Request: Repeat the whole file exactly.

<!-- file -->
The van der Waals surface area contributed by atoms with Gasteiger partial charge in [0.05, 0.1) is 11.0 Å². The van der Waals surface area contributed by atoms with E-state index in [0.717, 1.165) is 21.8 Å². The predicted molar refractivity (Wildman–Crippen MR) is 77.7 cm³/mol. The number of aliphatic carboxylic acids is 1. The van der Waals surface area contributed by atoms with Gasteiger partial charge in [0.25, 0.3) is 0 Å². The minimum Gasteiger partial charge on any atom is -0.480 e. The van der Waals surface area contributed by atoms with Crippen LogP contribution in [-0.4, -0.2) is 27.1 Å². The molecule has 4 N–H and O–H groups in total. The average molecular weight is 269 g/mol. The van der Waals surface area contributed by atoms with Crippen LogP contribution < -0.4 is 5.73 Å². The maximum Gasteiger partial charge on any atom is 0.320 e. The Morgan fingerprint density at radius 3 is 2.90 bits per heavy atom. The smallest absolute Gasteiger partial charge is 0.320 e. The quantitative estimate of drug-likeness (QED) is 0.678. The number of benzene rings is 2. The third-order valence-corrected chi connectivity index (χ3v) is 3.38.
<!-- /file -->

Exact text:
The van der Waals surface area contributed by atoms with Gasteiger partial charge in [0.05, 0.1) is 11.0 Å². The van der Waals surface area contributed by atoms with E-state index in [0.717, 1.165) is 21.8 Å². The predicted molar refractivity (Wildman–Crippen MR) is 77.7 cm³/mol. The number of aliphatic carboxylic acids is 1. The van der Waals surface area contributed by atoms with Gasteiger partial charge in [0.25, 0.3) is 0 Å². The minimum Gasteiger partial charge on any atom is -0.480 e. The van der Waals surface area contributed by atoms with Crippen LogP contribution in [-0.4, -0.2) is 27.1 Å². The molecule has 4 N–H and O–H groups in total. The average molecular weight is 269 g/mol. The van der Waals surface area contributed by atoms with Crippen LogP contribution < -0.4 is 5.73 Å². The maximum Gasteiger partial charge on any atom is 0.320 e. The Morgan fingerprint density at radius 3 is 2.90 bits per heavy atom. The smallest absolute Gasteiger partial charge is 0.320 e. The quantitative estimate of drug-likeness (QED) is 0.678. The number of benzene rings is 2. The third-order valence-corrected chi connectivity index (χ3v) is 3.38.